For the first time we investigated in a kinematically complete experiment the ionization of helium in collisions with H 2 + -molecular ions at 1 MeV. Using two separate detectors, the orientation of the projectile H 2 + -molecular ions was determined at the instance of the collision. The electron angular distribution was measured by a R eaction Microscope . The observed structures are found in agreement with theoretical calculations, indicating that the ionized electron of He shows a slight preferential emission direction parallel to the molecular axis.

  15. Angular distribution of fragments from neutron-induced fission of 238U in the intermediate energy region

    International Nuclear Information System (INIS)

    Carlsson, Magnus

    2004-06-01

    Areas ranging from nuclear structure models to accelerator-driven systems benefit from improved neutron-induced fission data in the intermediate energy region. In this Master's degree thesis, the fragment angular distribution from fission of 238 U, induced by 21-MeV neutrons, has been analysed from an experiment performed with the Medley/DIFFICILE setup at the The Svedberg Laboratory in Uppsala. The data have been corrected for low energy neutrons in the beam. The results agree with other experiments, as well as with model calculations. The data should be a starting point for further analysis with a goal to deduce the fission cross-section of 238 U

  16. Diffraction of a plane electromagnetic wave on a dielectric plate of variable density. [Field equatios, diffracted-wave angular distributions

    Energy Technology Data Exchange (ETDEWEB)

    Aivazyan, Yu M; Mergelyan, O S; Poulatov, M P

    1974-01-01

    Aproblem for the diffraction of a plane electromagnetic wave on a dielectric plate between two other dielectrics is solved. The dielectric constant of the plate depends periodically on three coordinates. From this solution it is possible to obtain the equations for fields and the angular distribution of diffracted waves for the particular cases of a crystal plate and a dielectric surface fluted in all directions. If the expansion is made in the variable of the electron density in crystals, the results will correspond to the problem for the X-ray diffraction on a crystal lattice, the values of the coefficient ..cap alpha -->..sub(tau) being determined by the lattice parameters.

  17. Calculation of angular distribution of 662 keV gamma rays by Monte Carlo method in copper medium

    International Nuclear Information System (INIS)

    Kahraman, A.; Ozmutlu, E.N.; Gurler, O.; Yalcin, S.; Kaynak, G.; Gundogdu, O.

    2009-01-01

    This paper presents results on the angular distribution of Compton scattering of 662 keV gamma photons in both forward and backward hemispheres in copper medium. The number of scattered events graph has been determined for scattered gamma photons in both the forward and backward hemispheres and theoretical saturation thicknesses have been obtained using these results. Furthermore, response function of a 51x51 mm NaI(Tl) detector at 60 deg. angle with incoming photons scattered from a 10 mm thick copper layer has been determined using Monte Carlo method.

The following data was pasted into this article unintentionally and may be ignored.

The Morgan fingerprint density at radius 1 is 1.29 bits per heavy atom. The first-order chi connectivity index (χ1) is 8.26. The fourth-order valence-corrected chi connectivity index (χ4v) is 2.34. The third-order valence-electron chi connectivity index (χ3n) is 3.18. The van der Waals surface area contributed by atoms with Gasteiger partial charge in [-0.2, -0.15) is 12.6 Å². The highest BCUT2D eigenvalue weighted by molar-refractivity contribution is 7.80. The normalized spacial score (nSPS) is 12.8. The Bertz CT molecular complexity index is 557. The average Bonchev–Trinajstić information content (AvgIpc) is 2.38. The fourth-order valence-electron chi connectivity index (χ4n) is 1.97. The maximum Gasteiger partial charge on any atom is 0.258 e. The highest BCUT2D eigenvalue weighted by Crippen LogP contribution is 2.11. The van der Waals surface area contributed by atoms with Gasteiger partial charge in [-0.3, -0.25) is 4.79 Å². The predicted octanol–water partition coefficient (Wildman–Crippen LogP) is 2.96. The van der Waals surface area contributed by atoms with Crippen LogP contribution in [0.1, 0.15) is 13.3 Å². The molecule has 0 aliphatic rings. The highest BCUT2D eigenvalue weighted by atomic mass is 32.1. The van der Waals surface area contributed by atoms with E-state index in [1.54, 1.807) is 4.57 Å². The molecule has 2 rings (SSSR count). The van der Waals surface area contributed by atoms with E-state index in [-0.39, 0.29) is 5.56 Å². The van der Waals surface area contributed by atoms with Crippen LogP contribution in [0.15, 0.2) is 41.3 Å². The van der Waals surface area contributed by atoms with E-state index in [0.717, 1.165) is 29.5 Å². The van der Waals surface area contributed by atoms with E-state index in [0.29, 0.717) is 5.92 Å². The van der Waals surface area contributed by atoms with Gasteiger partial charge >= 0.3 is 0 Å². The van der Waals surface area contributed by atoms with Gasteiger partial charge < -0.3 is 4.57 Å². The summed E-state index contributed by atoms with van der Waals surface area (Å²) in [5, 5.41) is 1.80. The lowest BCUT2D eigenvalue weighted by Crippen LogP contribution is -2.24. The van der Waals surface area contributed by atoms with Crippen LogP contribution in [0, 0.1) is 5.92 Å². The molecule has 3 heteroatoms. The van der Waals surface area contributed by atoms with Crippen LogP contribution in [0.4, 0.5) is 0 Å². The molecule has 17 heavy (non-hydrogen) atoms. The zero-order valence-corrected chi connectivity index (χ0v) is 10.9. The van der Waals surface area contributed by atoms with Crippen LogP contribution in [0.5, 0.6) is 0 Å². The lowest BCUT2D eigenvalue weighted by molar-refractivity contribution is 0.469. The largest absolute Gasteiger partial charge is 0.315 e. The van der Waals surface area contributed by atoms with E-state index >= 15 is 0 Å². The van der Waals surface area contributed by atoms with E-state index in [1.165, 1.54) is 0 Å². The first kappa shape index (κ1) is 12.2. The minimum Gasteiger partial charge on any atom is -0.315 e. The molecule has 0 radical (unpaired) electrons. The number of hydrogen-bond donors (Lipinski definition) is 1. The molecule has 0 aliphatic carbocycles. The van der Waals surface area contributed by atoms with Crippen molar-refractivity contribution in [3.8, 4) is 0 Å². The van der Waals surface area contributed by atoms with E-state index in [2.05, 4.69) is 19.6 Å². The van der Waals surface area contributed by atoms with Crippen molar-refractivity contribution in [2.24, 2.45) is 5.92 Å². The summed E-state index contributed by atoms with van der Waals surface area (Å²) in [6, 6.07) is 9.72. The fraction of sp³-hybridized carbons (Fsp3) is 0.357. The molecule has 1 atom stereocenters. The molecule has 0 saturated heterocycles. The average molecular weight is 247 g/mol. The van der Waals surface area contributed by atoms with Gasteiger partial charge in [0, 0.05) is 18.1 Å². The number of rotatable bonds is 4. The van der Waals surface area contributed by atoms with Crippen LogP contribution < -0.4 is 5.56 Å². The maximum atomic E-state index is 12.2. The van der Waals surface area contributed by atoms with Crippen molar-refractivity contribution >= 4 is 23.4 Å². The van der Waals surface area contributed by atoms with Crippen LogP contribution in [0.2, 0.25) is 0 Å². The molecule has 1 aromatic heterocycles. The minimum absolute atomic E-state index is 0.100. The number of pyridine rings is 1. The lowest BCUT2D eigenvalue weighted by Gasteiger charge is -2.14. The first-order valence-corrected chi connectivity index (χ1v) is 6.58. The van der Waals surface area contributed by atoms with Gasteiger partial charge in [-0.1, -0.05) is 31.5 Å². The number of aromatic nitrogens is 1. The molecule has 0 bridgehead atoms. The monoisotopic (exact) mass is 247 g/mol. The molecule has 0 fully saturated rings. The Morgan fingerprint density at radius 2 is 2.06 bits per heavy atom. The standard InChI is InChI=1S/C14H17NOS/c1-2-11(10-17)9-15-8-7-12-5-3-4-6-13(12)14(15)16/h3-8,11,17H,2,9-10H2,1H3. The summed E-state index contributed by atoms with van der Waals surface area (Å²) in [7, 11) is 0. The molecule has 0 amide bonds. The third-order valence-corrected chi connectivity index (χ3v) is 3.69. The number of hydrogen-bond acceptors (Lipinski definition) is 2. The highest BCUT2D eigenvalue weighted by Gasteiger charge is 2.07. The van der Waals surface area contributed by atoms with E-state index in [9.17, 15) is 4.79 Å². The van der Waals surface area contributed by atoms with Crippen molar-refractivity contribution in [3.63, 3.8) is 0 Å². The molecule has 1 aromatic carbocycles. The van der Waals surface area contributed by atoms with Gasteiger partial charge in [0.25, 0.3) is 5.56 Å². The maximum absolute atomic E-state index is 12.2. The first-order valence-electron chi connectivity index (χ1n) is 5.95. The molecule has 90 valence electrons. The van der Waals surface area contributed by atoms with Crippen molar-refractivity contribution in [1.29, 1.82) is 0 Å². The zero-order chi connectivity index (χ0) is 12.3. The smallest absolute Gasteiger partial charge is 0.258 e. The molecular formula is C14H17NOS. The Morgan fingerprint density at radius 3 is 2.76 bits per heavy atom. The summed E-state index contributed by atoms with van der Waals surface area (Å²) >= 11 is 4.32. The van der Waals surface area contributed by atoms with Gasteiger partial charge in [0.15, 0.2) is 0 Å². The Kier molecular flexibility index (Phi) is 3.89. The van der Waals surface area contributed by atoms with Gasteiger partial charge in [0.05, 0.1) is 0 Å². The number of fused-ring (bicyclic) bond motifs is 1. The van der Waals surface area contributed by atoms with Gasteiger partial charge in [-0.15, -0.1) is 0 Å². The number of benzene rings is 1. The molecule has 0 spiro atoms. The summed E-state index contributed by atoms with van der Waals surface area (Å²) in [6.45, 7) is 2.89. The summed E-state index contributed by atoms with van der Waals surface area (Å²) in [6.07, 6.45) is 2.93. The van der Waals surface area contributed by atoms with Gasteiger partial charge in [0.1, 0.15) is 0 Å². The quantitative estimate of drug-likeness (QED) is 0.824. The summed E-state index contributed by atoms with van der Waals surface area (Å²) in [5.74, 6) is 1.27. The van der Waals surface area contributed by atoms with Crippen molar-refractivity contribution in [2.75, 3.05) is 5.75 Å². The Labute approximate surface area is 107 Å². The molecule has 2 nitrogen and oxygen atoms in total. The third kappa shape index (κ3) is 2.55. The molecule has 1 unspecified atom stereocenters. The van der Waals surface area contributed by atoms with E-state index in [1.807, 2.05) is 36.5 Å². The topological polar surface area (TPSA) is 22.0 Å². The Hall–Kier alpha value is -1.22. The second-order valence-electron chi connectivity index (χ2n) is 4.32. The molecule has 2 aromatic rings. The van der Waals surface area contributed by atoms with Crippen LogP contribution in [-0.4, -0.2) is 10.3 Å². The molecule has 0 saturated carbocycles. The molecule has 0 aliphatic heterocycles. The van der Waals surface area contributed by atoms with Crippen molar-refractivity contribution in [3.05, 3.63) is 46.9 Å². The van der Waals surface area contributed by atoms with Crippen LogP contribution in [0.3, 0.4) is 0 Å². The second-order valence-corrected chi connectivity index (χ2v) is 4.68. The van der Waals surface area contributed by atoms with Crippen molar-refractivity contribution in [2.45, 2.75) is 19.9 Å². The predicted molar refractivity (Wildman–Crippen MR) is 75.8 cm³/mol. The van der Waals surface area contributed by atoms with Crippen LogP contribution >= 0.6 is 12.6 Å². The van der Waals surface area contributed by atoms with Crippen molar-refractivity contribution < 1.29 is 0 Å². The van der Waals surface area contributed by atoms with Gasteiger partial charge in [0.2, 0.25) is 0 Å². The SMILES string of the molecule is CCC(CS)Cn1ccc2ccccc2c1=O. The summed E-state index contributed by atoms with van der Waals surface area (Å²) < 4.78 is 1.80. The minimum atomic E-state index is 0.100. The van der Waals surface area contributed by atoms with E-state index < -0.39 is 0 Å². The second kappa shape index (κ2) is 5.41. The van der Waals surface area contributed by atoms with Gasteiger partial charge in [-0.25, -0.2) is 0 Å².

18. Calculation of angular distribution of 662 keV gamma rays by Monte Carlo method in copper medium

    Energy Technology Data Exchange (ETDEWEB)

    Kahraman, A.; Ozmutlu, E.N. [Physics Department, Faculty of Arts and Sciences, Uludag University, Gorukle Campus, 16059 Bursa (Turkey); Gurler, O. [Physics Department, Faculty of Arts and Sciences, Uludag University, Gorukle Campus, 16059 Bursa (Turkey)], E-mail: ogurler@uludag.edu.tr; Yalcin, S. [Kastamonu University, Education Faculty, 37200 Kastamonu (Turkey); Kaynak, G. [Physics Department, Faculty of Arts and Sciences, Uludag University, Gorukle Campus, 16059 Bursa (Turkey); Gundogdu, O. [NCCPM, Medical Physics, Royal Surrey County, Hospital, GU2 7XX (United Kingdom); University of Kocaeli, Umuttepe Campus, 41100 Kocaeli (Turkey)

    2009-12-15

    This paper presents results on the angular distribution of Compton scattering of 662 keV gamma photons in both forward and backward hemispheres in copper medium. The number of scattered events graph has been determined for scattered gamma photons in both the forward and backward hemispheres and theoretical saturation thicknesses have been obtained using these results. Furthermore, response function of a 51x51 mm NaI(Tl) detector at 60 deg. angle with incoming photons scattered from a 10 mm thick copper layer has been determined using Monte Carlo method.

  19. The Wigner distribution function applied to optical signals and systems

    NARCIS (Netherlands)

    Bastiaans, M.J.

    1978-01-01

    In this paper the Wigner distribution function has been introduced for optical signals and systems. The Wigner distribution function of an optical signal appears to be in close resemblance to the ray concept in geometrical optics. This resemblance reaches even farther: although derived from Fourier

  20. Direct comparison between the angular distributions of the erythemal and eye-damaging UV irradiances: a pilot study.

    Science.gov (United States)

    Schouten, P; Parisi, A V

    2011-02-07